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UK milk producers saw steady margins but net margins are negative

Staff Writer |
The world milk price experienced a sharp decline in 2014, continuing into 2016. This, unsurprisingly, has significantly affected profitability of dairy farms in many countries around the world, despite lower feed prices.

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Depending on the region, the International Farm Comparison Network (IFCN) estimates that profits fell by between 1ppl in Central and Eastern Europe and 8ppl in North America.

However, in some countries, milk prices have remained above world prices during the downturn. China’s milk price is helped by government support, which aims to increase domestic production and offset China’s high feed prices.

India’s milk prices are steadily rising because demand is outpacing production, tariffs help protect against imports and the government helps support the sector.

In Russia, a deficit of milk is currently bolstering prices to some extent. U.S. milk prices tend to track global markets but its strengthening economy and strong domestic demand have provided some shelter from the price slump.

Closer to home, Western European average costs of production were 37ppl and 31ppl in 2014 and estimated for 2015, respectively.

The UK, at a typical 32ppl ECM in 2014 and estimated to be about 29ppl ECM in 2015, still remains reasonably competitive within the community. Recent sterling devaluations will have reduced this competitive advantage. However, outside of the EU, American and Oceania costs of milk production are still much lower.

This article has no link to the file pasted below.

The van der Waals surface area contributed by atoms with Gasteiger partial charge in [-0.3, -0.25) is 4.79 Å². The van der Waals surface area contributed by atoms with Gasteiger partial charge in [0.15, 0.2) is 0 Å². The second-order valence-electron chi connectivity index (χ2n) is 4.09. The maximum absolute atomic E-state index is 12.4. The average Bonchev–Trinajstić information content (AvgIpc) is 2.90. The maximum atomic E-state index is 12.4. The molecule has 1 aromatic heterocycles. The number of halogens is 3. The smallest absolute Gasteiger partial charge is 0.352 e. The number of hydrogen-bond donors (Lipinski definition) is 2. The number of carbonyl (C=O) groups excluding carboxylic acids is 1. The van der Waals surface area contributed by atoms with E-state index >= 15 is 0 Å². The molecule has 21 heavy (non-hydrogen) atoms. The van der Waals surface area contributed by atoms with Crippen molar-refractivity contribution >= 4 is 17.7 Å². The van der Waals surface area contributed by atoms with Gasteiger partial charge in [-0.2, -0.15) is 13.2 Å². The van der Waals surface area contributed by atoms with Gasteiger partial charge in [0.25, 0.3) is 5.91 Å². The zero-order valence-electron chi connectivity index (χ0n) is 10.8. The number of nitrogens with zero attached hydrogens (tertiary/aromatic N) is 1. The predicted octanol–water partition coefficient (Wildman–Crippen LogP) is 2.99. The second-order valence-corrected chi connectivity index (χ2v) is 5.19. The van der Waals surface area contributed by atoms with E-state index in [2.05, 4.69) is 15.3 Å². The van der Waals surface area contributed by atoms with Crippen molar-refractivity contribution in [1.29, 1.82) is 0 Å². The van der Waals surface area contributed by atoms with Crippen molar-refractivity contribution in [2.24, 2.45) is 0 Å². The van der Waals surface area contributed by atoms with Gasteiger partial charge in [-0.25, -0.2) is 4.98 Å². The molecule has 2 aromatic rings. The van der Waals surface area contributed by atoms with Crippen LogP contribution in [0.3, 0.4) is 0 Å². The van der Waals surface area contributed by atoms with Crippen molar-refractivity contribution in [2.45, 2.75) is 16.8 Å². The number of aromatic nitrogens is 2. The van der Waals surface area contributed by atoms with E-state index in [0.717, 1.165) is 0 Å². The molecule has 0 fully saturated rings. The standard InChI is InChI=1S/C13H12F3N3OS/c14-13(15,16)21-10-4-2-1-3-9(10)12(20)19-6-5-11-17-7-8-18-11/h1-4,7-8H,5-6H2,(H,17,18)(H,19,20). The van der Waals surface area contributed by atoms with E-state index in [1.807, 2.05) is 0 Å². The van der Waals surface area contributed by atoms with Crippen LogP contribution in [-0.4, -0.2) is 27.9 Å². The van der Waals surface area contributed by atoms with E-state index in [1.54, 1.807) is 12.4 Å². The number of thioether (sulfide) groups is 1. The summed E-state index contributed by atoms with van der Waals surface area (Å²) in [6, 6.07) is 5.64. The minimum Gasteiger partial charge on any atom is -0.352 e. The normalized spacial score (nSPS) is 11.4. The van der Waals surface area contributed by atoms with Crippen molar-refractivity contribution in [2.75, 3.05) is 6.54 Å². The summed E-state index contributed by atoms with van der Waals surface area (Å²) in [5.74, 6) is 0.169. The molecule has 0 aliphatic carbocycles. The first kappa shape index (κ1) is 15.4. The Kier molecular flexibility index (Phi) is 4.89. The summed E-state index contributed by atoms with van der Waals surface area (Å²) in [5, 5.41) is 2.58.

Using the latest data available, how does the UK compare with previous years but also some selected European competitors?

Although the UK hasn’t experienced the highest margins after cash costs compared to some of the other EU countries, it does appear to have had a steadier margin. Only the Denmark typical farm in this comparison had negative net margins, after cash costs, at any point.

We see a different picture when net margins are calculated after non-cash fixed costs are included.

The obvious trend is that, during most of the last five years, net margins after all costs are considered, were negative.

In comparison to the other five countries, the UK typical farm has fared best with three out of the five years returning a positive margin, albeit small.


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